Saskatchewan·Video

'Holding her was unbelievable': Sask. family reunited with aunt taken to Europe during Sixties Scoop

Fundraising allowed Kim Thomas-Jones to see her niece for the first time and show her two sons her original home in Saskatchewan.

Fundraising allowed Kim Thomas-Jones to return to see her niece for the first time

Kim Thomas-Jones, left, and Erin Parenteau met for the first time at the Saskatoon airport on Nov. 9, 2019. (Submitted by Erin Parenteau)

After spending her flight from Wales, U.K., keeping her children busy and wondering what it would be like in her original home, Kim Thomas-Jones was greeted at the Saskatoon airport by drums and singing. 

"It was just very emotional," she said. "It is completely everything I dreamt of."

Thomas-Jones had never known her Saskatchewan family. She was taken as a child during the Sixties Scoop. Now she was home for the first time in more than 50 years. 

"I think the overwhelming feeling was relief. I think I hadn't dared to believe that I was actually going to be home," she said.

Watch the tearful reunion between Thomas-Jones and her niece here:

Fundraising allowed Kim Thomas-Jones to see her niece Erin Parenteau for the first time and show her two sons her original home in Saskatchewan. 0:21

Thomas-Jones embraced her niece Erin Parenteau, who worked to bring her here. They cried in each other's arms.

"Holding her was unbelievable," Thomas-Jones said. 

Parenteau, who has lost both her mother and grandmother, said Thomas-Jones is the only close-family relative she has left. 

"It took my breath away. I just, I started just sobbing," Parenteau said. "It's life-changing for me."

Thomas-Jones was taken from her mother at six months old. She was adopted in Big River, Sask., by a Welsh family who then moved back to Wales. 

I keep saying to everybody I can't believe that everybody has gone to so much trouble. It's overwhelming. There's so much love.- Kim Thomas-Jones

Parenteau said she never stopped looking for her Auntie. The breakthrough came when Thomas-Jones matched with one of Parenteau's cousins on Ancestry DNA. Parenteau and Thomas-Jones connected over Facebook and started planning her visit. 

Parenteau helped raise money for Thomas-Jones to visit Canada. They didn't want to wait for the Sixties Scoop settlement money to come through.

"I keep saying to everybody I can't believe that everybody has gone to so much trouble," Parenteau said. "It's overwhelming. There's so much love."

Thomas-Jones decided to bring her two teenage boys along for the trip as well to meet their extended family.

"They're kind of getting to know their relatives here and they're now relaxing into it because obviously it's kind of a whole new experience," she said. "It's kind of a life-changing trip for them as well."

Kim Thomas-Jones arrived in Canada for the first time in decades last Saturday. (Submitted by Erin Parenteau)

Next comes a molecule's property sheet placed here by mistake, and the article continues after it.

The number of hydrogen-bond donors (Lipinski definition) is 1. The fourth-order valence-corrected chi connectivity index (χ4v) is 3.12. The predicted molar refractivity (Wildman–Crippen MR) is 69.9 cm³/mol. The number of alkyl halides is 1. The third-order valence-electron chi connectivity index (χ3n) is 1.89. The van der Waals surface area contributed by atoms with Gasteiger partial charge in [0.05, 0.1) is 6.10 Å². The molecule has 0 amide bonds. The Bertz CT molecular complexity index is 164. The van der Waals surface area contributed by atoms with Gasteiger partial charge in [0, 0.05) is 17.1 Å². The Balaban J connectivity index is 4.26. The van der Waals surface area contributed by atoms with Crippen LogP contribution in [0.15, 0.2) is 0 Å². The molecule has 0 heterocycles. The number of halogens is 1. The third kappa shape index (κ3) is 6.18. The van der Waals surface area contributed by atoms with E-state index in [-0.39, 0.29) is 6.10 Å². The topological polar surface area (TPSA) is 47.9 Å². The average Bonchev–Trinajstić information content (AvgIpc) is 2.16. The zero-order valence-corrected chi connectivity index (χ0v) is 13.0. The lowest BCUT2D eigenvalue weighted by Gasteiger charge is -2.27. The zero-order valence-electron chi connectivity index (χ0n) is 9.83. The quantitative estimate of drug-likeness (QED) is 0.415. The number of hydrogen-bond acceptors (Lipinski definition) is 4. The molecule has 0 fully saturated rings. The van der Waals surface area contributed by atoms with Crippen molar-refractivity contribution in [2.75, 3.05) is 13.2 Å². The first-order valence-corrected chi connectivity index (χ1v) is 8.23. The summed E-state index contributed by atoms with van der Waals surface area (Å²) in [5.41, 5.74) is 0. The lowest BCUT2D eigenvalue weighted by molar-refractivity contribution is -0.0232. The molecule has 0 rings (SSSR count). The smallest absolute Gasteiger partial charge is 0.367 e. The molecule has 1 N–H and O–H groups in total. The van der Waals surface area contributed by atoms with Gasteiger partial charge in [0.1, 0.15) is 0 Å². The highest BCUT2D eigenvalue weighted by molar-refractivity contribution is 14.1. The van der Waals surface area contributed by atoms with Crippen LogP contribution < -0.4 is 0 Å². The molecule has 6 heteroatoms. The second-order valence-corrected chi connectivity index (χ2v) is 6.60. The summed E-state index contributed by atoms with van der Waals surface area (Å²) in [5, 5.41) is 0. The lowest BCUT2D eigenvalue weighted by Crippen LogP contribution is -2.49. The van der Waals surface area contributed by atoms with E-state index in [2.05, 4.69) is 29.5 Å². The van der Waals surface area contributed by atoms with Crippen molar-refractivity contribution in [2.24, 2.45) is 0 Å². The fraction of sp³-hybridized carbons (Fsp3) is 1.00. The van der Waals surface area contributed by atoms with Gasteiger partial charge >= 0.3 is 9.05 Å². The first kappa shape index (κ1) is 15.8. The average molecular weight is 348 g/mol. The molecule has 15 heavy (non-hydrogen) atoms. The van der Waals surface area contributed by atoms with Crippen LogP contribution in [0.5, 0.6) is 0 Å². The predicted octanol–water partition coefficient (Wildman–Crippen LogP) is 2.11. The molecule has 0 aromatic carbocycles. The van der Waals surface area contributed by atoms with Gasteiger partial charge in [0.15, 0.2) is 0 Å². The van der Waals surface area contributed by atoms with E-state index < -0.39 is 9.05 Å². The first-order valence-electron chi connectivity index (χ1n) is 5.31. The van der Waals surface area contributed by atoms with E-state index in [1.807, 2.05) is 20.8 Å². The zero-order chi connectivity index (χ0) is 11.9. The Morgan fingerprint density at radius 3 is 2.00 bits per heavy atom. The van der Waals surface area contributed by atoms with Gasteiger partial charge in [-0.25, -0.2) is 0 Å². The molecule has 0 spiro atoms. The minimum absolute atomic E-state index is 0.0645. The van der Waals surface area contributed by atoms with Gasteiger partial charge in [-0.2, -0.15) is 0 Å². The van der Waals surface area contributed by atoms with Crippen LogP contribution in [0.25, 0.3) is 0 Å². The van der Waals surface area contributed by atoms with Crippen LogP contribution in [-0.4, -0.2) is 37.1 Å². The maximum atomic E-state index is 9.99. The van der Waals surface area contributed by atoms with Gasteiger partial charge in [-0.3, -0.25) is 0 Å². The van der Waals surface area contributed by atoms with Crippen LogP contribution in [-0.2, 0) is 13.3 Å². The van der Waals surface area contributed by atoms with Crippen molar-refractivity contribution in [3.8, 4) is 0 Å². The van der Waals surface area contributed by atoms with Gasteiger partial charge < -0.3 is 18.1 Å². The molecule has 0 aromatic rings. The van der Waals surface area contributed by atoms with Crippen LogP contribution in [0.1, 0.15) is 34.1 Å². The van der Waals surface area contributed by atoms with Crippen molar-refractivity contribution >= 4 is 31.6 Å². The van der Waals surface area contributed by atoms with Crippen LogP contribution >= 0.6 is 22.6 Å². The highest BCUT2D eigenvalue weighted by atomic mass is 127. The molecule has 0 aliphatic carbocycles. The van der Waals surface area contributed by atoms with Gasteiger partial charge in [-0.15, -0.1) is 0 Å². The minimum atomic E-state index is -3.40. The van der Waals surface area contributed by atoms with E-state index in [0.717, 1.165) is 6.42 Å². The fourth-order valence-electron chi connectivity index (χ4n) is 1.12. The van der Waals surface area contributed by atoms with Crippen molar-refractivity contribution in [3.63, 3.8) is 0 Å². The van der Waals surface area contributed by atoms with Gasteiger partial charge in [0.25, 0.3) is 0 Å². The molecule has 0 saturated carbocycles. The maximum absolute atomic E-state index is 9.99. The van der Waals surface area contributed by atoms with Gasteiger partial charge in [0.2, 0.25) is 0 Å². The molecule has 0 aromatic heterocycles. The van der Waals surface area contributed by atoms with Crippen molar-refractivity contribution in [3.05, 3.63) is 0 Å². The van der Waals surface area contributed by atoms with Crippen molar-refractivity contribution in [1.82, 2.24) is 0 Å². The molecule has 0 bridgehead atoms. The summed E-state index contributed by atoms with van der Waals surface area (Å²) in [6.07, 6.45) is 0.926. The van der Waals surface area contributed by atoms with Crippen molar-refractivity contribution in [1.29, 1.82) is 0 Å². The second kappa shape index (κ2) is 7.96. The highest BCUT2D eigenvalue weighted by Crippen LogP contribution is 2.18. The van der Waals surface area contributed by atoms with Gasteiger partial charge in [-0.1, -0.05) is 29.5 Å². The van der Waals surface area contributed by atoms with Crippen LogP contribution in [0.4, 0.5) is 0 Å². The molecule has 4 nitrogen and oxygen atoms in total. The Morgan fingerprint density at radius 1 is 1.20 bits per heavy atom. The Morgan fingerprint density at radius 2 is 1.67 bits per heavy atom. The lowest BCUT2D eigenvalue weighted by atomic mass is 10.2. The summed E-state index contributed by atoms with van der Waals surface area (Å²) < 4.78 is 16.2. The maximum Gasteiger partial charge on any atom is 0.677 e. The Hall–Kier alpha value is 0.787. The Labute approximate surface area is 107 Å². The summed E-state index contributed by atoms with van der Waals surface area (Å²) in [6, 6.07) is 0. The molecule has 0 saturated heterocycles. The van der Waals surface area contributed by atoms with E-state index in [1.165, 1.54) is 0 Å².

Thomas-Jones and Parenteau will both celebrate their birthdays during the visit, as the two were born only one day apart on the calendar: Thomas-Jones on Nov. 20, Parenteau on Nov. 19.

Thomas-Jones has met cousins, friends, family of friends, people who have invited her to their homes, and the list continues to grow. She's keeping a journal of everyone she's met, she said.

"It doesn't feel awkward. It doesn't feel uncomfortable. It just feels right," Thomas-Jones said. "Like I've known them forever."

Little moments have been important, Thomas-Jones said. She spoke about waking up to the smells of coffee and bacon, and the sound of her niece cooking.

"It's the most normal thing — It's just the simple things you take for granted," Thomas-Jones said. 

Parenteau said it reminds her of doing the same things with her mother.

"It really brings a lot of healing to my heart and it kind of gives me a little bit of that history that we've missed out on all these years."

Holding her mother's belongings

The visit has also given Thomas-Jones the chance to learn about her own mother. A cousin kept Thomas-Jones's mother's brooch, a pearl, curlers, teacups and more. 

"It's overwhelming to know that I am holding something that my birth mother had been using," she said.

Traditional drummers and a singer welcomed Kim Thomas-Jones back to Saskatchewan on Saturday. (Submitted to Erin Parenteau)

Parenteau said they'll be taking Thomas-Jones to her mother's original home, from where Thomas-Jones was taken. Other plans include a sweat lodge ceremony, meeting her cousins, hearing Cree in person, and spending as much time as possible together as a family.

"She has my grandmother's eyes," Parenteau said. "When I look at her, I see my grandmother who raised me."

Kim Thomas-Jones said the small things, like being given a brooch that was her mother's and spending time cooking with her niece, were the most important to her. (Submitted by Erin Parenteau)

Thomas-Jones's family in Wales is supportive of the trip and helped her prepare emotionally, she said.

"I can't wait for us to return home to show them photographs and share stories," she said. "Who's lucky enough to actually have that kind of support from two families?"

Thomas-Jones said she hopes to be back next year to visit her uncle in Edmonton and see more of her original home. 

About the Author

Heidi Atter

AP/Journalist

Heidi Atter is a journalist working in Regina. She started with CBC Saskatchewan after a successful internship and has a passion for character-driven stories. Heidi has worked as a reporter, web writer, associate producer and show director so far, and has worked in Edmonton, at the Wainwright military base, and in Adazi, Latvia. Story ideas? Email heidi.atter@cbc.ca.